Need a spray gun for painting trim / doors


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Old 04-19-06, 06:41 PM
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Need a spray gun for painting trim / doors

I am remodeling my home and am looking for a spray gun to do all my new trim and doors with. I will be putting on latex paint on all items. What type of gun should I get?

HVLP, GRAVITY FEED, cup, paint pot?

Just to many to pick from. Also, what size tip should I use to spray latex?

Thanks

Bill
 
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Old 04-20-06, 01:06 PM
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Gravity feed, pressure pot or cup gun are not suitable for spraying latex. Not all HVLPs will spray latex. An airless is the type of sprayer used for latex. I usually use a 4-15 or 4-13 to spray doors, it can also be done with a smaller 4-11 or 3-11 tip.

If the home is occupied I wouldn't recomend spraying. I almost always spray the doors on new homes but usually brush or roll and tip out w/brush on repaints.
 
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Old 04-20-06, 04:15 PM
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I also would not recommend spraying for this project
 
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Old 04-20-06, 09:37 PM
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None of the doors are hanging and I have not put up any of the trim yet. I would be spraying them in my shop outside of the home.
 
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Old 04-21-06, 03:08 AM
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An airless is best for latex
@ 800 bucks + for a decent one, and 400 bucks for a "Handyman/Homeowner" one, I'm still recommending doing it by hand
You can rent one for 50-75 a day
You'd have to have a few doors to make that worth it
...how many doors are we talking about?
If it's a lot it might be worth it
 
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Old 04-21-06, 06:45 AM
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8 doors plus casing for each. and base for 2 rooms
 
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Old 04-21-06, 08:38 AM
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I agree with slickshift that you would be better off with a brush and roller. Overspray tends to go everywhere so even if you're spraying in your shop anything you don't want paint on would have to be covered. Base and casing can be painted realitively fast by hand when utilizing saw horses.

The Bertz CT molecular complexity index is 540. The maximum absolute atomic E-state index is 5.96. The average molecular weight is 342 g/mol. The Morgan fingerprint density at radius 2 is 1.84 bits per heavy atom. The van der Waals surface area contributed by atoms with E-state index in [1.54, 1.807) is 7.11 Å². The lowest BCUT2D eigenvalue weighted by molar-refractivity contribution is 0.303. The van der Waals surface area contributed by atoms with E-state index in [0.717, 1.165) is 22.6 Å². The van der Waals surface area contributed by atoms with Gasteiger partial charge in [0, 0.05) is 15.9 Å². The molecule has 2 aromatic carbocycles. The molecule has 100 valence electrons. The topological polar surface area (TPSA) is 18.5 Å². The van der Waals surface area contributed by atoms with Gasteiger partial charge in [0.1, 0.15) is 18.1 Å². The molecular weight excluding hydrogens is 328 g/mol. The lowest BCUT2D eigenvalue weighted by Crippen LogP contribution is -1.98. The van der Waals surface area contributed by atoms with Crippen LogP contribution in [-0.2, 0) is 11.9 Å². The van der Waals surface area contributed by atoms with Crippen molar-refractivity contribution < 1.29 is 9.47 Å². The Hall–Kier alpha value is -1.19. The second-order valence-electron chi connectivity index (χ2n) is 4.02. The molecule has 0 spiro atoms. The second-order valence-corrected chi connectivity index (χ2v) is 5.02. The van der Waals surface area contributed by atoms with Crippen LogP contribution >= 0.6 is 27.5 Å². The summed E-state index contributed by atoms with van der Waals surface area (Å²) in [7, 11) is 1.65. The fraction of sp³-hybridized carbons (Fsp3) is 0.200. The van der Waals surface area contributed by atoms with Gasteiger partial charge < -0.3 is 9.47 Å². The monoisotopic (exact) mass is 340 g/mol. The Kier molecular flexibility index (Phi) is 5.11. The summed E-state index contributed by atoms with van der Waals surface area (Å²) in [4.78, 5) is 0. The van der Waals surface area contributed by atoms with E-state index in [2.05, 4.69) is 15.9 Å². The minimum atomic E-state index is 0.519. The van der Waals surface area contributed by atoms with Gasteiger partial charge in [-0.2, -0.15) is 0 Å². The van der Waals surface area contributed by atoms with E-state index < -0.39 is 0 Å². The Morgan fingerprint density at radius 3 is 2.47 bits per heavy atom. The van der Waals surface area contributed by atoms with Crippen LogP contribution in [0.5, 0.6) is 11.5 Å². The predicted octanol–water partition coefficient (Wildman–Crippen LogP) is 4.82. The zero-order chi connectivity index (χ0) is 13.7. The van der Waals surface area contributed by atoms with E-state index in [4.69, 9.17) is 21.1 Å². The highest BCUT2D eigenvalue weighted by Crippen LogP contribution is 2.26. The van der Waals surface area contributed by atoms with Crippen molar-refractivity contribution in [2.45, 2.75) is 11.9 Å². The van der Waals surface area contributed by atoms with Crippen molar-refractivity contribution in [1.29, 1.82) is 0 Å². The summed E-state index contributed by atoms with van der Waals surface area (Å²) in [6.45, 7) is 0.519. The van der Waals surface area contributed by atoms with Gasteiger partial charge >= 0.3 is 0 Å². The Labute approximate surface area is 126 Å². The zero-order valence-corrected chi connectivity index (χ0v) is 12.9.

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Old 04-22-06, 06:43 AM
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Originally Posted by billkater
8 doors plus casing for each. and base for 2 rooms
For me, professionally, if you contracted me to paint 8 doors, they'd have to be pretty fancy (read: very difficult or time-consuming to paint...8-panel doors, 15-pane window doors, etc....) for me to even consider renting a sprayer to paint them
Even then it's not a given
...and remember I have a set price, so the quicker I paint them, and get them back up, the more I make "per hour" so to speak

That may not sound important to a DIYer, but most don't really want to spend more time then they have to with these DIY projects
(ie: do you want to spend a week doing it or a day and a half)

If I did decide to spray them, I have a Cover-It (a fabric building) separate from my shop that I would use as a spray booth
They would then be set up so I could paint both sides

Anything not pertaining to spraying would be removed from the Cover-it, as the overspray gets onto everything...everything

I guess I'm just trying to spell it out here
As far as time and expenses go, if I would need something really major to tip the balance in favor of spraying this project (and I'm kinda set up for this type of thing here-and have experience with sprayers), I really can't recommend that a DIYer spray it
 
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Old 04-22-06, 07:03 PM
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I've had great success painting new doors and trim with your run-of-the-mill Wagner power painter. I use a high gloss latex paint made by Lucite which sprays well without being thinned. My favorite doors to paint are the preprimed "cardboard" doors. On doors, I spray horizontally for the first coat, then vertically for the second coat to eliminate any lap marks.

Spraying latex with a suction sprayer is difficult, but not impossible. You have to thin the paint with Flotrol to the proper consistancy, and even then it can appear "spattery" due to the mixing of air and atomized paint. 2 thin finish coats work better than one thick coat, I've found.

The problem with spraying latex paints is usually adhesion. Latex paint bonds best when it's brushed in, as opposed to being sprayed on.
 
 

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